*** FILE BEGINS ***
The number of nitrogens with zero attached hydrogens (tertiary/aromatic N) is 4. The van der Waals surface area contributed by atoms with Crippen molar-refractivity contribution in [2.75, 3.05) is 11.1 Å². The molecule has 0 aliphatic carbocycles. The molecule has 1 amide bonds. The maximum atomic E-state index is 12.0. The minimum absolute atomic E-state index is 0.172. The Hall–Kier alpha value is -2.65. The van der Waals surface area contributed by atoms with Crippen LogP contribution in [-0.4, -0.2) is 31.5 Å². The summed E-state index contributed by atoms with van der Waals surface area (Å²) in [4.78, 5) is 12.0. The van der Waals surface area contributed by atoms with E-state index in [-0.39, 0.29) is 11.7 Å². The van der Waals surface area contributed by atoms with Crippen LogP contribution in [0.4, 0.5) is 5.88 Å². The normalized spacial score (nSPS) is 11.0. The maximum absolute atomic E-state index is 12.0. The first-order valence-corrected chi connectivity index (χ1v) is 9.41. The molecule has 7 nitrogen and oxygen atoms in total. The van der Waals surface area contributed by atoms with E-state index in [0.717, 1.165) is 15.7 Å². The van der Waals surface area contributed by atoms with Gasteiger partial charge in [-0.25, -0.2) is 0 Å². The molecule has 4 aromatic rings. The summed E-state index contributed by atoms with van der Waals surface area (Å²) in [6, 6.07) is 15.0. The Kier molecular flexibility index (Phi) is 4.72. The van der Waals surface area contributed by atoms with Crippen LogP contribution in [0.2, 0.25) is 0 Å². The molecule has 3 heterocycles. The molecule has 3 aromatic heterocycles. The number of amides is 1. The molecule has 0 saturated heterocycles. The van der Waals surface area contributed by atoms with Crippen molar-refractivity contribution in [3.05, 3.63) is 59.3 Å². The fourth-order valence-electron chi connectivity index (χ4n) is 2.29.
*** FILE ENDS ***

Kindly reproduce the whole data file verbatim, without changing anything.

The number of nitrogens with zero attached hydrogens (tertiary/aromatic N) is 4. The van der Waals surface area contributed by atoms with Crippen molar-refractivity contribution in [2.75, 3.05) is 11.1 Å². The molecule has 0 aliphatic carbocycles. The molecule has 1 amide bonds. The maximum atomic E-state index is 12.0. The minimum absolute atomic E-state index is 0.172. The Hall–Kier alpha value is -2.65. The van der Waals surface area contributed by atoms with Crippen LogP contribution in [-0.4, -0.2) is 31.5 Å². The summed E-state index contributed by atoms with van der Waals surface area (Å²) in [4.78, 5) is 12.0. The van der Waals surface area contributed by atoms with E-state index in [-0.39, 0.29) is 11.7 Å². The van der Waals surface area contributed by atoms with Crippen LogP contribution in [0.4, 0.5) is 5.88 Å². The normalized spacial score (nSPS) is 11.0. The maximum absolute atomic E-state index is 12.0. The first-order valence-corrected chi connectivity index (χ1v) is 9.41. The molecule has 7 nitrogen and oxygen atoms in total. The van der Waals surface area contributed by atoms with E-state index in [0.717, 1.165) is 15.7 Å². The van der Waals surface area contributed by atoms with Gasteiger partial charge in [-0.25, -0.2) is 0 Å². The molecule has 4 aromatic rings. The summed E-state index contributed by atoms with van der Waals surface area (Å²) in [6, 6.07) is 15.0. The Kier molecular flexibility index (Phi) is 4.72. The van der Waals surface area contributed by atoms with Crippen LogP contribution in [0.2, 0.25) is 0 Å². The molecule has 3 heterocycles. The molecule has 3 aromatic heterocycles. The number of amides is 1. The molecule has 0 saturated heterocycles. The van der Waals surface area contributed by atoms with Crippen molar-refractivity contribution in [3.05, 3.63) is 59.3 Å². The fourth-order valence-electron chi connectivity index (χ4n) is 2.29.